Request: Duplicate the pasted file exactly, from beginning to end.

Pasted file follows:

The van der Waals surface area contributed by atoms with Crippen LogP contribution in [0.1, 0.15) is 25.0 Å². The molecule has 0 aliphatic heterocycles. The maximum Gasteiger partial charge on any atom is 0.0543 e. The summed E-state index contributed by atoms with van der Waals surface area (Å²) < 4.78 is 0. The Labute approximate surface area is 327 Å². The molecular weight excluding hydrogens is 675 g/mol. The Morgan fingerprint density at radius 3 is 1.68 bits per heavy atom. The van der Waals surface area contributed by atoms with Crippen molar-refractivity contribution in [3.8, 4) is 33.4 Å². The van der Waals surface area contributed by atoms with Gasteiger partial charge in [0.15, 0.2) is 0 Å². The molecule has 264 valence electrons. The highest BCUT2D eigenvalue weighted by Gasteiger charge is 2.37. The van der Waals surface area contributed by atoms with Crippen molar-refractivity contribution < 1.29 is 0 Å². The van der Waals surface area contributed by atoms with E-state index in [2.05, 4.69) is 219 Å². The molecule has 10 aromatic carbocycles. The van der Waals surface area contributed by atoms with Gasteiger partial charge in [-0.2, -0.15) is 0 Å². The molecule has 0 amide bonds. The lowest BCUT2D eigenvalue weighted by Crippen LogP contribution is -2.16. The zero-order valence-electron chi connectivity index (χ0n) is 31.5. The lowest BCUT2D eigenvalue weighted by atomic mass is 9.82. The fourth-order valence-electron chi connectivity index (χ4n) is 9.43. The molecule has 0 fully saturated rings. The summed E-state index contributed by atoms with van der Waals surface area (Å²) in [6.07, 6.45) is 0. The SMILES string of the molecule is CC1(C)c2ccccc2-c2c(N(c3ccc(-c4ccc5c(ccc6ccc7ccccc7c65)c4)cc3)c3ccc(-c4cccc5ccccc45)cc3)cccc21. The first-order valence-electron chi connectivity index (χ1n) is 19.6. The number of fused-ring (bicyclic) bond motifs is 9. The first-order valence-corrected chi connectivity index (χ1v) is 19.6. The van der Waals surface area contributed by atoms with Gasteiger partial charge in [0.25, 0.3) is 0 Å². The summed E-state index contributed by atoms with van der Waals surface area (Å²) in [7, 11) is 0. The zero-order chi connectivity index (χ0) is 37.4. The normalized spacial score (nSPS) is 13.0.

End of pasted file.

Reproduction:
The van der Waals surface area contributed by atoms with Crippen LogP contribution in [0.1, 0.15) is 25.0 Å². The molecule has 0 aliphatic heterocycles. The maximum Gasteiger partial charge on any atom is 0.0543 e. The summed E-state index contributed by atoms with van der Waals surface area (Å²) < 4.78 is 0. The Labute approximate surface area is 327 Å². The molecular weight excluding hydrogens is 675 g/mol. The Morgan fingerprint density at radius 3 is 1.68 bits per heavy atom. The van der Waals surface area contributed by atoms with Crippen molar-refractivity contribution in [3.8, 4) is 33.4 Å². The van der Waals surface area contributed by atoms with Gasteiger partial charge in [0.15, 0.2) is 0 Å². The molecule has 264 valence electrons. The highest BCUT2D eigenvalue weighted by Gasteiger charge is 2.37. The van der Waals surface area contributed by atoms with Crippen molar-refractivity contribution < 1.29 is 0 Å². The van der Waals surface area contributed by atoms with E-state index in [2.05, 4.69) is 219 Å². The molecule has 10 aromatic carbocycles. The van der Waals surface area contributed by atoms with Gasteiger partial charge in [-0.2, -0.15) is 0 Å². The molecule has 0 amide bonds. The lowest BCUT2D eigenvalue weighted by Crippen LogP contribution is -2.16. The zero-order valence-electron chi connectivity index (χ0n) is 31.5. The lowest BCUT2D eigenvalue weighted by atomic mass is 9.82. The fourth-order valence-electron chi connectivity index (χ4n) is 9.43. The molecule has 0 fully saturated rings. The summed E-state index contributed by atoms with van der Waals surface area (Å²) in [6.07, 6.45) is 0. The SMILES string of the molecule is CC1(C)c2ccccc2-c2c(N(c3ccc(-c4ccc5c(ccc6ccc7ccccc7c65)c4)cc3)c3ccc(-c4cccc5ccccc45)cc3)cccc21. The first-order valence-electron chi connectivity index (χ1n) is 19.6. The number of fused-ring (bicyclic) bond motifs is 9. The first-order valence-corrected chi connectivity index (χ1v) is 19.6. The van der Waals surface area contributed by atoms with Gasteiger partial charge in [0.25, 0.3) is 0 Å². The summed E-state index contributed by atoms with van der Waals surface area (Å²) in [7, 11) is 0. The zero-order chi connectivity index (χ0) is 37.4. The normalized spacial score (nSPS) is 13.0.